This is why you may observe endurance athletes sipping electrolyte beverages during their activity, in an attempt to prevent the well-known muscle cramps that can occur.

Disrupted Calcium Or Magnesium Blood Levels

A deficiency of either of these important minerals leads to over excitation of nerves connected to muscles. The result is rapid firing of these nerves, spasms and cramping of the affected muscle group. Cramps that occur as a result of low blood calcium and magnesium levels are more likely to affect the elderly, pregnant women that have a higher requirement for these minerals, and persons with medical conditions that affect absorption and bioavailability of these nutrients.

Low Potassium Levels

You’re probably wondering why we left potassium for last, and that is because of a common misconception about low potassium levels. While mild deficiency of potassium can cause cramps, it is often more associated with generalized muscle weakness.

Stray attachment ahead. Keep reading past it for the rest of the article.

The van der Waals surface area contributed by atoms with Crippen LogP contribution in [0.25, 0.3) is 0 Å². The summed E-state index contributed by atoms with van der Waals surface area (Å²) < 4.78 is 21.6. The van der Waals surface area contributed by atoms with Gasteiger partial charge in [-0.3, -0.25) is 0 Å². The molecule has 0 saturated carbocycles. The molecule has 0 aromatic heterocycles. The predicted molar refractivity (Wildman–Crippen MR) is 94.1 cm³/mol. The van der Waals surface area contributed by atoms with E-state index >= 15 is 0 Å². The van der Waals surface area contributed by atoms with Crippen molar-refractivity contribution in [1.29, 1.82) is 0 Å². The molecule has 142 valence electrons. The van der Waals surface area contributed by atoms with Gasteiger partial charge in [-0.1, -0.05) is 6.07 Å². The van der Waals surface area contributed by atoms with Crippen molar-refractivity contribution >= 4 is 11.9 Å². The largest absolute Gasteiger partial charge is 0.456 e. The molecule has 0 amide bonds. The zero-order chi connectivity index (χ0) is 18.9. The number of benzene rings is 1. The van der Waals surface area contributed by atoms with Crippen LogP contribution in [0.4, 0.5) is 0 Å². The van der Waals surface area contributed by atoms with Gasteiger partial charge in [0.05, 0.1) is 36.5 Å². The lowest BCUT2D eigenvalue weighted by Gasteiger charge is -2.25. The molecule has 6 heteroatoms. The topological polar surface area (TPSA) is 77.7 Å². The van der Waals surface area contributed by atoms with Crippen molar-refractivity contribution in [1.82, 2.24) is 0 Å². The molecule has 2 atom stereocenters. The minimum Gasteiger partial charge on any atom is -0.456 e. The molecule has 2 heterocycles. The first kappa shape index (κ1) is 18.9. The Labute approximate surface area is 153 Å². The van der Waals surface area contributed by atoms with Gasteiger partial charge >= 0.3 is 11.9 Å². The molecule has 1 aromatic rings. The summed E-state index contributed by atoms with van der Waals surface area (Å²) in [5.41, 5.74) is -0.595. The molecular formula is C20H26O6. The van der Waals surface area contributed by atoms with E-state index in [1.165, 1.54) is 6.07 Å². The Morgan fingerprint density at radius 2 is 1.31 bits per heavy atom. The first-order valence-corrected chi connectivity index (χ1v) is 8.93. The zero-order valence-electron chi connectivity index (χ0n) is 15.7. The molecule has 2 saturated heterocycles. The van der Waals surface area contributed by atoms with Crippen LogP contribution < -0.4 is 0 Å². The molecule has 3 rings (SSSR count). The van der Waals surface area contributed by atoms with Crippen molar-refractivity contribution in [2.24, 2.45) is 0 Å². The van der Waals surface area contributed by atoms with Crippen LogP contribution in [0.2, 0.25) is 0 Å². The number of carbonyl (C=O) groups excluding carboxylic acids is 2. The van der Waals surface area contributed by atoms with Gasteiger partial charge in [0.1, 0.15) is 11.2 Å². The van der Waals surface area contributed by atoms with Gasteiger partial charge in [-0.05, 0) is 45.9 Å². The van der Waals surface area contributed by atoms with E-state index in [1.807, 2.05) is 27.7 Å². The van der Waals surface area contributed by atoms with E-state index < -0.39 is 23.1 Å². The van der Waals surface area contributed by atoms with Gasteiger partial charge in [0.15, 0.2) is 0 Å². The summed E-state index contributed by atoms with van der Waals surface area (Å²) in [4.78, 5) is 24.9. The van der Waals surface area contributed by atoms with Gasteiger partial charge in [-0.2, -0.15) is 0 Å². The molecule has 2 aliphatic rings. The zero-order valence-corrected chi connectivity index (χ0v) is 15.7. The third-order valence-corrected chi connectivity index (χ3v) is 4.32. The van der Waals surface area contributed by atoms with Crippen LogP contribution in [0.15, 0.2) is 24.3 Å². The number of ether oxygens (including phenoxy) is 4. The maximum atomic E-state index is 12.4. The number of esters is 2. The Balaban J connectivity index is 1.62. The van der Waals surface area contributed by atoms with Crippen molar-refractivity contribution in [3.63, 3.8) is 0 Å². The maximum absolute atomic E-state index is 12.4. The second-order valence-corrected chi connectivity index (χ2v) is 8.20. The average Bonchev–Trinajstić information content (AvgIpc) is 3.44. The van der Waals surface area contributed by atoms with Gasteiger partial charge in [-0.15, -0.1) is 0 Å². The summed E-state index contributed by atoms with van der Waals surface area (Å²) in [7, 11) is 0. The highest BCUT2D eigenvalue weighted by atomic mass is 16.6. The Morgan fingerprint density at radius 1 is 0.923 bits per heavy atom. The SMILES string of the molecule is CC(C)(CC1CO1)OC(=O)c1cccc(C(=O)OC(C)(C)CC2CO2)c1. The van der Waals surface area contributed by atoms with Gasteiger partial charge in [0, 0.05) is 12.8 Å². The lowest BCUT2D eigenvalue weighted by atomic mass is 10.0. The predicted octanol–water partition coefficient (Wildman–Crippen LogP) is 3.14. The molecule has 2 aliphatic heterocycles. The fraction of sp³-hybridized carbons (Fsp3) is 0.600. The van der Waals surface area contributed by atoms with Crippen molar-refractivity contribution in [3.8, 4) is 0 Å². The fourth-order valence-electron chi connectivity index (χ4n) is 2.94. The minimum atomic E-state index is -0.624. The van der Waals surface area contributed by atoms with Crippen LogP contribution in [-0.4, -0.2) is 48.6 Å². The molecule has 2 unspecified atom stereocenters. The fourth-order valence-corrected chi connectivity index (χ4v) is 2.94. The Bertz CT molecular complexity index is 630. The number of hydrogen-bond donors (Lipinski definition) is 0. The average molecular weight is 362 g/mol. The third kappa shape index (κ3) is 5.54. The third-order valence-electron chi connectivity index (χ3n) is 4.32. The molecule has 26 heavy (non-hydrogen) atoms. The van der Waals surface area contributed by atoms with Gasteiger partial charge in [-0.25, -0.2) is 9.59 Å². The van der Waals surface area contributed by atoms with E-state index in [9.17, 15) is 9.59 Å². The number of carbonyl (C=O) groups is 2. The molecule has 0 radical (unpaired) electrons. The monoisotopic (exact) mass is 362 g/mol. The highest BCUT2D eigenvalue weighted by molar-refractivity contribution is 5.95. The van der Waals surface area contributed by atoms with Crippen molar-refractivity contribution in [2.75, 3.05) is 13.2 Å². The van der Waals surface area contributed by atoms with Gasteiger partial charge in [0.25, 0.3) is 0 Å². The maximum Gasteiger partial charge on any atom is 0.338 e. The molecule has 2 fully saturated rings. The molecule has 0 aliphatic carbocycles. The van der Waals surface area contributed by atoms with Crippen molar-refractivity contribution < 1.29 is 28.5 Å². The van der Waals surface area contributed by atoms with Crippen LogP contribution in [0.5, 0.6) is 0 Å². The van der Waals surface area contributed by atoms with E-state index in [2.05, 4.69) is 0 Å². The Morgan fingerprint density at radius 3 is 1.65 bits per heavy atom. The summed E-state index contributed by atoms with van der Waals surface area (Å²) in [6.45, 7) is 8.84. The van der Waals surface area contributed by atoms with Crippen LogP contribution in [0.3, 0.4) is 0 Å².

Tetanus is a serious life-threatening disorder characterized by excessive and all over hyper excitation of nerves, leading to profound muscle cramps all over the body. It is primarily caused by a bacterial organism by the name of salmonella typhi, which gains access to the blood and releases toxins. Luckily, most persons today are vaccinated against tetanus, so carry a low risk of developing tetanus.

Treatment of Muscle Cramps

While the best way to treat muscle cramps is to address the various issues that may cause them in the first place, knowing what you can actively do to minimize the occurrence is the next best thing. Well accepted treatment modalities include:

Stretching of The Muscle

Since cramps are caused by involuntary contraction of the muscle, actively trying to extend, or stretch the muscle can help relieve the cramping. For instance, cramps of the calf muscles, which are the most common types experienced by people can be relieved by stretching the calf muscles. This can be done by placing a low plank on the ground and placing your toes on the edge of the plank with your heels on the ground. This counters the contraction that may have occurred, for instance when you are sleeping and inadvertently pointed your toes downward, shortening the muscle and causing cramping.